The diversity of life

by Edward O. Wilson

Hardcover, 1992




Cambridge, Mass. : Belknap Press of Harvard University Press, 1992.


"In the Amazon Basin the greatest violence sometimes begins as a flicker of light beyond the horizon. There in the perfect bowl of the night sky, untouched by light from any human source, a thunderstorm sends its premonitory signal and begins a slow journey to the observer, who thinks: the world is about to change." Watching from the edge of the Brazilian rain forest, witness to the sort of violence nature visits upon its creatures, Edward O. Wilson reflects on the crucible of evolution, and so begins his remarkable account of how the living world became diverse and how humans are destroying that diversity. Wilson, internationally regarded as the dean of biodiversity studies, conducts us on a tour through time, traces the processes that create new species in bursts of adaptive radiation, and points out the cataclysmic events that have disrupted evolution and diminished global diversity over the past 600 million years. The five enormous natural blows to the planet (such as meteorite strikes and climatic changes) required 10 to 100 million years of evolutionary repair. The sixth great spasm of extinction on earth - caused this time entirely by humans - may be the one that breaks the crucible of life. Wilson identifies this crisis in countless ecosystems around the globe: coral reefs, grasslands, rain forests, and other natural habitats. Drawing on a variety of examples such as the decline of bird populations in the United States, the extinction of many species of freshwater fish in Africa and Asia, and the rapid disappearance of flora and fauna as the rain forests are cut down, he poignantly describes the death throes of the living worlds diversity - projected to decline as much as 20 percent by the year 2020. All evidence marshaled here resonates through Wilson's tightly reasoned call for a spirit of stewardship over the worlds biological wealth. He makes a plea for specific actions that will enhance rather than diminish not just diversity but the quality of life on earth. Cutting through the tangle of environmental issues that often obscure the real concern, Wilson maintains that the era of confrontation between forces for the preservation of nature and those for economic development is over; he convincingly drives home the point that both aims can, and must, be integrated. Unparalleled in its range and depth, Wilson's masterwork is essential reading for those who care about preserving the worlds biological variety and ensuring our planets health.… (more)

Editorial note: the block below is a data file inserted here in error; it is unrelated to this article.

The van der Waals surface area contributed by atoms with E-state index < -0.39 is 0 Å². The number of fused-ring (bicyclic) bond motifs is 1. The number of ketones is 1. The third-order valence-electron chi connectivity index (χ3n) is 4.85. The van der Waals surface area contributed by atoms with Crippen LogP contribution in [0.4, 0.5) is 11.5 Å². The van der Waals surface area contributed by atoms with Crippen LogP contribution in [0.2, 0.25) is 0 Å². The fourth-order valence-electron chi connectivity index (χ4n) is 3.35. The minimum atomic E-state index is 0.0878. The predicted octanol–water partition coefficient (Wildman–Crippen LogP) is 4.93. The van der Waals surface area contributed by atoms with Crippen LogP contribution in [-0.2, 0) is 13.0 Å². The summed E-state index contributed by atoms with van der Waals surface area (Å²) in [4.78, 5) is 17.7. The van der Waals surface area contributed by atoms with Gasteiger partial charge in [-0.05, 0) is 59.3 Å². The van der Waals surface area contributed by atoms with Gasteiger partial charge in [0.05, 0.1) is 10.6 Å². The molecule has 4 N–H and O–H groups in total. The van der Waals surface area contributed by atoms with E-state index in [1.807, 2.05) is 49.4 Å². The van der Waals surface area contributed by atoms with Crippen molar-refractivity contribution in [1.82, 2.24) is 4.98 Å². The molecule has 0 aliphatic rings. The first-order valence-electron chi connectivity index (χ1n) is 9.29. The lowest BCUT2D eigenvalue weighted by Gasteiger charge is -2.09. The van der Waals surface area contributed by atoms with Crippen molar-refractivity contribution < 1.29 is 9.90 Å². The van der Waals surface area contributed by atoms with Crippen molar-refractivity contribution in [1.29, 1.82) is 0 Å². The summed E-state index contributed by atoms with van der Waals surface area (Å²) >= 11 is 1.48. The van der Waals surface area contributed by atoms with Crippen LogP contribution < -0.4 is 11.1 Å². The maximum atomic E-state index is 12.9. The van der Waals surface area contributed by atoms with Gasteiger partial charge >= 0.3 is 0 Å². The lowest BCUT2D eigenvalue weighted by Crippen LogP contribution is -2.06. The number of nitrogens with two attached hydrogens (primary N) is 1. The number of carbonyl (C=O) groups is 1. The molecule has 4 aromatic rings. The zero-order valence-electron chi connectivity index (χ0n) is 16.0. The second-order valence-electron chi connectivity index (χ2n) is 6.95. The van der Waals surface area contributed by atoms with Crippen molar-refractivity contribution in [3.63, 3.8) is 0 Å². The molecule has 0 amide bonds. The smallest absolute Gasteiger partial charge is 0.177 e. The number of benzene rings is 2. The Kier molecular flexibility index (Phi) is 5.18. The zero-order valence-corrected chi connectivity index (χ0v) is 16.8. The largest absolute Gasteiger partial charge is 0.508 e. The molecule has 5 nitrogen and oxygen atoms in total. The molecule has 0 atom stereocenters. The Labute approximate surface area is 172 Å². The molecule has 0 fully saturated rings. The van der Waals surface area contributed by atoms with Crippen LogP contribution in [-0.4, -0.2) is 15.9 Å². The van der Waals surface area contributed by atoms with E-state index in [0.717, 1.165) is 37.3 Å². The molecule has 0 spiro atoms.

User reviews

LibraryThing member stuster
A wonderful and deeply disturbing book. It commences with a detailed explanation of how life came to be so stunningly diverse and ends by confronting us with the brutal reality of the destruction of the biosphere by our own hand. I was deeply affected by the exposition of this distruction and have
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been conscripted into action by Wilson's plea to save what little remains. Fifteen years have passed since it was written and I shudder to consider the scale of damage that we have caused in that time.
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LibraryThing member kcshankd
A re-read of the wonderful Folio version after reading the original thirty years ago. At the time it was a clarion call of decisions to preserve the natural world as we knew it. Now it reads more like a funeral dirge of advice not taken. Things are not better, not okay, and we are all worse for it.